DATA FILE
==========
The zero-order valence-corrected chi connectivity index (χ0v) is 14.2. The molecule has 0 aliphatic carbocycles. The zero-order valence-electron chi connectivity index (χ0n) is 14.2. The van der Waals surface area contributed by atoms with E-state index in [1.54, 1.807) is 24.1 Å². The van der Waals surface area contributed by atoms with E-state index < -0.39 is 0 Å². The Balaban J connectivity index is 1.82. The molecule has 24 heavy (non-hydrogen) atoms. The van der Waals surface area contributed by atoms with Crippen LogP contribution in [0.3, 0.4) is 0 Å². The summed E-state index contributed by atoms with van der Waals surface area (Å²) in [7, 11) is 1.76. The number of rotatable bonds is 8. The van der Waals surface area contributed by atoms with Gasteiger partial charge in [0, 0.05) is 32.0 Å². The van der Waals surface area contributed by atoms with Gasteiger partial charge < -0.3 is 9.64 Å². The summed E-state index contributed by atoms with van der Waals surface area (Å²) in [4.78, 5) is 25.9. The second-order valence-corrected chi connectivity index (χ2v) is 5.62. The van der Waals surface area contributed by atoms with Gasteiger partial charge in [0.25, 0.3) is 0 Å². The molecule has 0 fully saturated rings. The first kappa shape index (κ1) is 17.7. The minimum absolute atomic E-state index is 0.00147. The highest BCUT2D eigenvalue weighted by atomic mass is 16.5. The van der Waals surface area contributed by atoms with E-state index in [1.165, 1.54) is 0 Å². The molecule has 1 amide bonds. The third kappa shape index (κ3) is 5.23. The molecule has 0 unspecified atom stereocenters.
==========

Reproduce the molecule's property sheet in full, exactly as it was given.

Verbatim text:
The zero-order valence-corrected chi connectivity index (χ0v) is 14.2. The molecule has 0 aliphatic carbocycles. The zero-order valence-electron chi connectivity index (χ0n) is 14.2. The van der Waals surface area contributed by atoms with E-state index in [1.54, 1.807) is 24.1 Å². The van der Waals surface area contributed by atoms with E-state index < -0.39 is 0 Å². The Balaban J connectivity index is 1.82. The molecule has 24 heavy (non-hydrogen) atoms. The van der Waals surface area contributed by atoms with Crippen LogP contribution in [0.3, 0.4) is 0 Å². The summed E-state index contributed by atoms with van der Waals surface area (Å²) in [7, 11) is 1.76. The number of rotatable bonds is 8. The van der Waals surface area contributed by atoms with Gasteiger partial charge in [0, 0.05) is 32.0 Å². The van der Waals surface area contributed by atoms with Gasteiger partial charge < -0.3 is 9.64 Å². The summed E-state index contributed by atoms with van der Waals surface area (Å²) in [4.78, 5) is 25.9. The second-order valence-corrected chi connectivity index (χ2v) is 5.62. The van der Waals surface area contributed by atoms with Gasteiger partial charge in [0.25, 0.3) is 0 Å². The molecule has 0 fully saturated rings. The first kappa shape index (κ1) is 17.7. The minimum absolute atomic E-state index is 0.00147. The highest BCUT2D eigenvalue weighted by atomic mass is 16.5. The van der Waals surface area contributed by atoms with E-state index in [1.165, 1.54) is 0 Å². The molecule has 1 amide bonds. The third kappa shape index (κ3) is 5.23. The molecule has 0 unspecified atom stereocenters.